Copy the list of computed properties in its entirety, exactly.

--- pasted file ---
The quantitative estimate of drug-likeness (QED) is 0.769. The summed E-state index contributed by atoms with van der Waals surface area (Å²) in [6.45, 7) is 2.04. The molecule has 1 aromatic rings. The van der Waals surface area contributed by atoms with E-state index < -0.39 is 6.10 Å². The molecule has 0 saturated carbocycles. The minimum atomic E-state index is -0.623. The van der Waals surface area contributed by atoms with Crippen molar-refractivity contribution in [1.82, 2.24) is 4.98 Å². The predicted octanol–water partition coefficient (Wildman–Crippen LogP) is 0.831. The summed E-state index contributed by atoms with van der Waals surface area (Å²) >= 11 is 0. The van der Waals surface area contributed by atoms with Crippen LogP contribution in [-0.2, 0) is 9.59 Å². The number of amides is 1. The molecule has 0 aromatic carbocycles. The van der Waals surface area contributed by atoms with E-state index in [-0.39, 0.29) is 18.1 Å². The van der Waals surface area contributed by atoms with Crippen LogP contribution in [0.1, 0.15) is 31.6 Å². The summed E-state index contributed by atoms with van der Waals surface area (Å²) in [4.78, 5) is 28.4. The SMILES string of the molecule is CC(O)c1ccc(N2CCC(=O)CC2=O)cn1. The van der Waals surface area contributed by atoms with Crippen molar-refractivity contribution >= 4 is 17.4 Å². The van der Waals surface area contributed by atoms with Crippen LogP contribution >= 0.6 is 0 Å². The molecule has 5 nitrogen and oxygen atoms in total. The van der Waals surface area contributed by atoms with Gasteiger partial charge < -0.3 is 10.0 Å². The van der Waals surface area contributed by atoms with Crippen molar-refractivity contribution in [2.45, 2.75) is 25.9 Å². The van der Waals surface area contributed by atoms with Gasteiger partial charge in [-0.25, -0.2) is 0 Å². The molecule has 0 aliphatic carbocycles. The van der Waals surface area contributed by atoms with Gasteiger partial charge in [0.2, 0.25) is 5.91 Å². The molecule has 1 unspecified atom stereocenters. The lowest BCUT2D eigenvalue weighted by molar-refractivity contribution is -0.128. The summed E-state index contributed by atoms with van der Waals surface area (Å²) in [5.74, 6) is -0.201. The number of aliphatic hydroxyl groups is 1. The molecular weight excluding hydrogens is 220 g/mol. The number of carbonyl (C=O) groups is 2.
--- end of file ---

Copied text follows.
The quantitative estimate of drug-likeness (QED) is 0.769. The summed E-state index contributed by atoms with van der Waals surface area (Å²) in [6.45, 7) is 2.04. The molecule has 1 aromatic rings. The van der Waals surface area contributed by atoms with E-state index < -0.39 is 6.10 Å². The molecule has 0 saturated carbocycles. The minimum atomic E-state index is -0.623. The van der Waals surface area contributed by atoms with Crippen molar-refractivity contribution in [1.82, 2.24) is 4.98 Å². The predicted octanol–water partition coefficient (Wildman–Crippen LogP) is 0.831. The summed E-state index contributed by atoms with van der Waals surface area (Å²) >= 11 is 0. The van der Waals surface area contributed by atoms with Crippen LogP contribution in [-0.2, 0) is 9.59 Å². The number of amides is 1. The molecule has 0 aromatic carbocycles. The van der Waals surface area contributed by atoms with E-state index in [-0.39, 0.29) is 18.1 Å². The van der Waals surface area contributed by atoms with Crippen LogP contribution in [0.1, 0.15) is 31.6 Å². The summed E-state index contributed by atoms with van der Waals surface area (Å²) in [4.78, 5) is 28.4. The SMILES string of the molecule is CC(O)c1ccc(N2CCC(=O)CC2=O)cn1. The van der Waals surface area contributed by atoms with Crippen molar-refractivity contribution >= 4 is 17.4 Å². The van der Waals surface area contributed by atoms with Crippen LogP contribution >= 0.6 is 0 Å². The molecule has 5 nitrogen and oxygen atoms in total. The van der Waals surface area contributed by atoms with Gasteiger partial charge < -0.3 is 10.0 Å². The van der Waals surface area contributed by atoms with Crippen molar-refractivity contribution in [2.45, 2.75) is 25.9 Å². The van der Waals surface area contributed by atoms with Gasteiger partial charge in [-0.25, -0.2) is 0 Å². The molecule has 0 aliphatic carbocycles. The van der Waals surface area contributed by atoms with Gasteiger partial charge in [0.2, 0.25) is 5.91 Å². The molecule has 1 unspecified atom stereocenters. The lowest BCUT2D eigenvalue weighted by molar-refractivity contribution is -0.128. The summed E-state index contributed by atoms with van der Waals surface area (Å²) in [5.74, 6) is -0.201. The number of aliphatic hydroxyl groups is 1. The molecular weight excluding hydrogens is 220 g/mol. The number of carbonyl (C=O) groups is 2.